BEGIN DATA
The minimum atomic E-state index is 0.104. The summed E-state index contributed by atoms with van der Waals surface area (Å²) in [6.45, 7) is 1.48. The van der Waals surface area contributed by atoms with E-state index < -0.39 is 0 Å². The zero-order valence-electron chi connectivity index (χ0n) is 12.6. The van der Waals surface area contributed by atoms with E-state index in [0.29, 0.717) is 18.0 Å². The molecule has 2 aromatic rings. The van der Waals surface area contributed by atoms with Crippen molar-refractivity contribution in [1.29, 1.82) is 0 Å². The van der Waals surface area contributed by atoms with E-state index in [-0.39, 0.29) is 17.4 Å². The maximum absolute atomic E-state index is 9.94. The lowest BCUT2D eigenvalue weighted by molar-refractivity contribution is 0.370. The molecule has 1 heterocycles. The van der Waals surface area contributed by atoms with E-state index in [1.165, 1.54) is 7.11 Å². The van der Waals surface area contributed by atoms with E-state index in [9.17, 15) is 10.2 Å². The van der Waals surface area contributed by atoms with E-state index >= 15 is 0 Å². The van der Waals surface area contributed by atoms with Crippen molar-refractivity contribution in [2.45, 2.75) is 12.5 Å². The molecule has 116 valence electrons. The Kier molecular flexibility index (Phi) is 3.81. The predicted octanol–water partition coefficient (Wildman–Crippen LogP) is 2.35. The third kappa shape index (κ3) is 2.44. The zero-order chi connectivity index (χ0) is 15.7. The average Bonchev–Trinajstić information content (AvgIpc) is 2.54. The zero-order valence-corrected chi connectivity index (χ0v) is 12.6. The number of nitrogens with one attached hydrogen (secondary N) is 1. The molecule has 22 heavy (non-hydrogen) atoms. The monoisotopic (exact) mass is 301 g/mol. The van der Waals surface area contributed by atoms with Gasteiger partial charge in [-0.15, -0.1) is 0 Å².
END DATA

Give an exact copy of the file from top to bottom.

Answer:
The minimum atomic E-state index is 0.104. The summed E-state index contributed by atoms with van der Waals surface area (Å²) in [6.45, 7) is 1.48. The van der Waals surface area contributed by atoms with E-state index < -0.39 is 0 Å². The zero-order valence-electron chi connectivity index (χ0n) is 12.6. The van der Waals surface area contributed by atoms with E-state index in [0.29, 0.717) is 18.0 Å². The molecule has 2 aromatic rings. The van der Waals surface area contributed by atoms with Crippen molar-refractivity contribution in [1.29, 1.82) is 0 Å². The van der Waals surface area contributed by atoms with E-state index in [-0.39, 0.29) is 17.4 Å². The maximum absolute atomic E-state index is 9.94. The lowest BCUT2D eigenvalue weighted by molar-refractivity contribution is 0.370. The molecule has 1 heterocycles. The van der Waals surface area contributed by atoms with E-state index in [1.165, 1.54) is 7.11 Å². The van der Waals surface area contributed by atoms with E-state index in [9.17, 15) is 10.2 Å². The van der Waals surface area contributed by atoms with E-state index >= 15 is 0 Å². The van der Waals surface area contributed by atoms with Crippen molar-refractivity contribution in [2.45, 2.75) is 12.5 Å². The molecule has 116 valence electrons. The Kier molecular flexibility index (Phi) is 3.81. The predicted octanol–water partition coefficient (Wildman–Crippen LogP) is 2.35. The third kappa shape index (κ3) is 2.44. The zero-order chi connectivity index (χ0) is 15.7. The average Bonchev–Trinajstić information content (AvgIpc) is 2.54. The zero-order valence-corrected chi connectivity index (χ0v) is 12.6. The number of nitrogens with one attached hydrogen (secondary N) is 1. The molecule has 22 heavy (non-hydrogen) atoms. The monoisotopic (exact) mass is 301 g/mol. The van der Waals surface area contributed by atoms with Gasteiger partial charge in [-0.15, -0.1) is 0 Å².